Objective Excess body weight, defined by body mass index (BMI), may increase the risk of colorectal cancer. As a prerequisite to the determination of lifestyle attributable risks, we undertook a systematic review and meta-analysis of prospective observational studies to quantify colorectal cancer risk associated with increased BMI and explore for differences by gender, sub-site and study characteristics.
Method We searched MEDLINE and EMBASE (to December 2007), and other sources, selecting reports based on strict inclusion criteria. Random-effects meta-analyses and meta-regressions of study-specific incremental estimates were performed to determine the risk ratio (RR) and 95% confidence intervals (CIs) associated with a 5 kg/m2 increase in BMI.
Results We analysed 29 datasets from 28 articles, including 67 361 incident cases. Higher BMI was associated with colon (RR 1.24, 95% CIs: 1.20–1.28) and rectal (1.09, 1.05–1.14) cancers in men, and with colon cancer (1.09, 1.04–1.12) in women. Associations were stronger in men than in women for colon (P < 0.001) and rectal (P = 0.005) cancers. Associations were generally consistent across geographic populations. Study characteristics and adjustments accounted for only moderate variations of associations.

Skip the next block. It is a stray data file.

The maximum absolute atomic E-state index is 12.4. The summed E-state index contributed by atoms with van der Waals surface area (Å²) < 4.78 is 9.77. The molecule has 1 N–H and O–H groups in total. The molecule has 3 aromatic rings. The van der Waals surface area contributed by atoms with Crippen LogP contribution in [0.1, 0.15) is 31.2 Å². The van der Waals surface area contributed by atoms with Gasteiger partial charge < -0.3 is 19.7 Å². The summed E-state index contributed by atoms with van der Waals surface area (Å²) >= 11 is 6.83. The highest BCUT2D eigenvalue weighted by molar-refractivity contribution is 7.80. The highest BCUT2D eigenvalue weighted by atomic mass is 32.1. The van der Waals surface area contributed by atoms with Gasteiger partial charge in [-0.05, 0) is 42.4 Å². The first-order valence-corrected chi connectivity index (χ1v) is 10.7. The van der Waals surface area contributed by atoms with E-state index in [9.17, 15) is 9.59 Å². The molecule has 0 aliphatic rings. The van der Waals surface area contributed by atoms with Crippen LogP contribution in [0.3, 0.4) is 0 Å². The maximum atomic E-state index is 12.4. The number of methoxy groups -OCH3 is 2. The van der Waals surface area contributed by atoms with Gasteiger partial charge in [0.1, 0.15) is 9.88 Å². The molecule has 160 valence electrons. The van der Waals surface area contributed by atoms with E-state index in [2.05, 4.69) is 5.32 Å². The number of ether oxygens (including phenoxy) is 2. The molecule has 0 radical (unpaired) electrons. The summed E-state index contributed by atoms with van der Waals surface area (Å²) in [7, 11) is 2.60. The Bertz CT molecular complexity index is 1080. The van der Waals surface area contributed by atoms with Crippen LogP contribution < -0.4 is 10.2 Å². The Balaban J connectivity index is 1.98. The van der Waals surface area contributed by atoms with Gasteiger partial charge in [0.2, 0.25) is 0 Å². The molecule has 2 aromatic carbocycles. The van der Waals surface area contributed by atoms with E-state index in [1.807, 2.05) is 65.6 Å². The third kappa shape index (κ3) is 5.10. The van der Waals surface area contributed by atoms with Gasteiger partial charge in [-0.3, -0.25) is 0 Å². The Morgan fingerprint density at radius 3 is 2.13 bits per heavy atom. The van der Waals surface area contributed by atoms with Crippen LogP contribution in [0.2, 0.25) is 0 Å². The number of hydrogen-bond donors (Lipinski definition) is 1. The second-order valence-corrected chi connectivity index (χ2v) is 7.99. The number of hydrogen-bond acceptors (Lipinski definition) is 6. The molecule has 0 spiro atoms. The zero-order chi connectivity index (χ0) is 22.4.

Conclusion Increasing BMI is associated with a modest increased risk of developing colon and rectal cancers, but this modest risk may translate to large attributable proportions in high-prevalence obese populations. Inter-gender differences point to potentially important mechanistic differences, which merit further research.